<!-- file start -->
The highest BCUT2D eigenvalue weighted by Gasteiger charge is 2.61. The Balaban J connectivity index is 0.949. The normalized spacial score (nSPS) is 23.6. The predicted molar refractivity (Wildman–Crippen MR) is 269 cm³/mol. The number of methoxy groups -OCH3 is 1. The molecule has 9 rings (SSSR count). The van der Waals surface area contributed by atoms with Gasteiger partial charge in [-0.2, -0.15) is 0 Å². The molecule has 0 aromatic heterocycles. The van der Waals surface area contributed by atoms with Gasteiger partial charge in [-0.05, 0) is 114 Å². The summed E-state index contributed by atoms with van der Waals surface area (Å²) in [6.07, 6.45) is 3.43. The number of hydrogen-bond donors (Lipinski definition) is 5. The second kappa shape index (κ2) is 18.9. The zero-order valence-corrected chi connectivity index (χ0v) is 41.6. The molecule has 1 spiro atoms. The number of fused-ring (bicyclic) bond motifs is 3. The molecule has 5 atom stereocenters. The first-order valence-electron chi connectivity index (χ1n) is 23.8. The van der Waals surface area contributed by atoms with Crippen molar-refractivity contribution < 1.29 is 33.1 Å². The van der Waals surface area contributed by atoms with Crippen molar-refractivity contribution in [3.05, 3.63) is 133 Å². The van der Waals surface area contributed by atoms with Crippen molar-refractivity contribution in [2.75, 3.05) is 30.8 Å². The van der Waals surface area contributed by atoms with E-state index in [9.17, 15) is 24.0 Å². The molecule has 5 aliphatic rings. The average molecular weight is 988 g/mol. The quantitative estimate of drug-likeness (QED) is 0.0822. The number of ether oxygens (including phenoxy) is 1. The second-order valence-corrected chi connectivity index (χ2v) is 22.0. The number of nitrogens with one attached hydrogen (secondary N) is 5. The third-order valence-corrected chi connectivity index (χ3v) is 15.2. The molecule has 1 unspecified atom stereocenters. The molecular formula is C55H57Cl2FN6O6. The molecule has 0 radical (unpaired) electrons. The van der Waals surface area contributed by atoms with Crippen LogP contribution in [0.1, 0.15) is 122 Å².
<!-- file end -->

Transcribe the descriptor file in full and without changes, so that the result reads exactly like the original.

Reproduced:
The highest BCUT2D eigenvalue weighted by Gasteiger charge is 2.61. The Balaban J connectivity index is 0.949. The normalized spacial score (nSPS) is 23.6. The predicted molar refractivity (Wildman–Crippen MR) is 269 cm³/mol. The number of methoxy groups -OCH3 is 1. The molecule has 9 rings (SSSR count). The van der Waals surface area contributed by atoms with Gasteiger partial charge in [-0.2, -0.15) is 0 Å². The molecule has 0 aromatic heterocycles. The van der Waals surface area contributed by atoms with Gasteiger partial charge in [-0.05, 0) is 114 Å². The summed E-state index contributed by atoms with van der Waals surface area (Å²) in [6.07, 6.45) is 3.43. The number of hydrogen-bond donors (Lipinski definition) is 5. The second kappa shape index (κ2) is 18.9. The zero-order valence-corrected chi connectivity index (χ0v) is 41.6. The molecule has 1 spiro atoms. The number of fused-ring (bicyclic) bond motifs is 3. The molecule has 5 atom stereocenters. The first-order valence-electron chi connectivity index (χ1n) is 23.8. The van der Waals surface area contributed by atoms with Crippen molar-refractivity contribution < 1.29 is 33.1 Å². The van der Waals surface area contributed by atoms with Crippen molar-refractivity contribution in [3.05, 3.63) is 133 Å². The van der Waals surface area contributed by atoms with Crippen molar-refractivity contribution in [2.75, 3.05) is 30.8 Å². The van der Waals surface area contributed by atoms with E-state index in [9.17, 15) is 24.0 Å². The molecule has 5 aliphatic rings. The average molecular weight is 988 g/mol. The quantitative estimate of drug-likeness (QED) is 0.0822. The number of ether oxygens (including phenoxy) is 1. The second-order valence-corrected chi connectivity index (χ2v) is 22.0. The number of nitrogens with one attached hydrogen (secondary N) is 5. The third-order valence-corrected chi connectivity index (χ3v) is 15.2. The molecule has 1 unspecified atom stereocenters. The molecular formula is C55H57Cl2FN6O6. The molecule has 0 radical (unpaired) electrons. The van der Waals surface area contributed by atoms with Crippen LogP contribution in [0.1, 0.15) is 122 Å².